Sometimes Performance Is Enough

Drew O’Neil discusses fixed income market conditions and offers insight for bond investors.

In the active-management world that most market commentary comes from, the focus is often on trying to do something to outperform the market. Through the lens of a portfolio manager, the “market” is typically whatever index they have chosen to benchmark themselves to. In the fixed-income space, an attempt to outperform the market can be done by actively trading while doing things such as overweighting or underweighting specific sectors or products, extending or shortening duration, or just simply trying to time the market (buying low, selling high). These trades and portfolio positioning are done based on some prediction as to what is going to happen in the future. If their guesses are correct, maybe they outperform. If they’re wrong, they underperform. If the market falls by 10% and your portfolio falls by just 8%, you “outperformed.” For the total return portion of your portfolio, you might consider this a victory. For the principal protection portion of your portfolio, this is not likely what you had in mind.

Portfolio Statistics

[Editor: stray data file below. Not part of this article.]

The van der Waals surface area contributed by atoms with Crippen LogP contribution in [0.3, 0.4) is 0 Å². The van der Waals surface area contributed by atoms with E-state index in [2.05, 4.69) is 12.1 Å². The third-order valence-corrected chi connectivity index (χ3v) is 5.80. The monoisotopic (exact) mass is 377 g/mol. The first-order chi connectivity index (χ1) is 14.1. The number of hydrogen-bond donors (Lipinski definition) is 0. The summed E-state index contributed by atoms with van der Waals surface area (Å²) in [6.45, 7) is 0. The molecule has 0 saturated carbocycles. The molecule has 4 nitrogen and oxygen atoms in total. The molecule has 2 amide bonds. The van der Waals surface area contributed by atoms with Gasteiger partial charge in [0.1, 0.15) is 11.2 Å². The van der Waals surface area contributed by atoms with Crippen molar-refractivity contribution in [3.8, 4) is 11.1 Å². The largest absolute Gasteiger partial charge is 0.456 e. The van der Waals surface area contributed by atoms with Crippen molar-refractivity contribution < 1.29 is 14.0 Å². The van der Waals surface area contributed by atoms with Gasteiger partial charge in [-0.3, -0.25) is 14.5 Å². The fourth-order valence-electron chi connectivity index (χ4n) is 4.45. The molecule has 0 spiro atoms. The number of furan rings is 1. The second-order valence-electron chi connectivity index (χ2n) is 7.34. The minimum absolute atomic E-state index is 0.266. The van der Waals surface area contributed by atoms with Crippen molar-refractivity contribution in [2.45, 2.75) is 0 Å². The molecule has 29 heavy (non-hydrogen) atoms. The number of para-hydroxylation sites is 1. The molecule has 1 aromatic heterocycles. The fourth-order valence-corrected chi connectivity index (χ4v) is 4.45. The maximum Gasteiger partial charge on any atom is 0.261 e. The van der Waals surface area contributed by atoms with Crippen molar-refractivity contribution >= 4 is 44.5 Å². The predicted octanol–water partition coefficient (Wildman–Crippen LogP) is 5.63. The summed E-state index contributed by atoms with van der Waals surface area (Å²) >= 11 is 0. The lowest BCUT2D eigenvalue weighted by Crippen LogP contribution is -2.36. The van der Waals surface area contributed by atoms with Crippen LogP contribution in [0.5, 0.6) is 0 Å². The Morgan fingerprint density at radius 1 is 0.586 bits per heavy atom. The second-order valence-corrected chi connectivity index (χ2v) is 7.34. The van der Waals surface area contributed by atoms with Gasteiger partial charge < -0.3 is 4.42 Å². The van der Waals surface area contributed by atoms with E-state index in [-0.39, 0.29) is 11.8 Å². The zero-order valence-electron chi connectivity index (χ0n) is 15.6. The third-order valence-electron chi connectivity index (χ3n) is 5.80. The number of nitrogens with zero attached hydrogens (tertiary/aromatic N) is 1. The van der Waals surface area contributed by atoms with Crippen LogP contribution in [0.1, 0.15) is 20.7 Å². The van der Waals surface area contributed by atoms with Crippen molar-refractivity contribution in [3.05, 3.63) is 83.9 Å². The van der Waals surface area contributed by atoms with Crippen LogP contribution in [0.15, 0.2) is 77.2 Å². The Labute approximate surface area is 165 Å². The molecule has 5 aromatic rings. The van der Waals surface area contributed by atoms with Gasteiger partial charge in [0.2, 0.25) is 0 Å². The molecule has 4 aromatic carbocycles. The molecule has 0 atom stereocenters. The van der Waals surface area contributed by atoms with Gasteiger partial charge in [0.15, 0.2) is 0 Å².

Are these the games you want to play with the portion of your portfolio intended to protect your hard-earned principal? For many investors, the answer is “No.” When it comes to the total return portion of your allocation, attempting to outperform might make sense. For the principal protection portion, simply “performing” might be enough. With a passive, buy-and-hold strategy in fixed income, yields are locked in from the day you purchase a bond until the day the bond is redeemed (barring a default and assuming you do not sell prior to redemption). Your portfolio will perform exactly as expected, regardless of what “the market” does. No outperformance, no underperformance, just performance.

Luckily, the current market is offering yields that are more attractive than at most points over the past 15 years. The returns that can be locked in right now are enticing enough that many investors are realizing that they might not need to reach for outperformance. The chart below shows a range of hypothetical portfolios to provide some context into the yields that can be locked in today. With investment-grade portfolios providing annual returns well north of 5%, risking underperformance while reaching for outperformance might not make sense for the portion of your portfolio intended to preserve principal.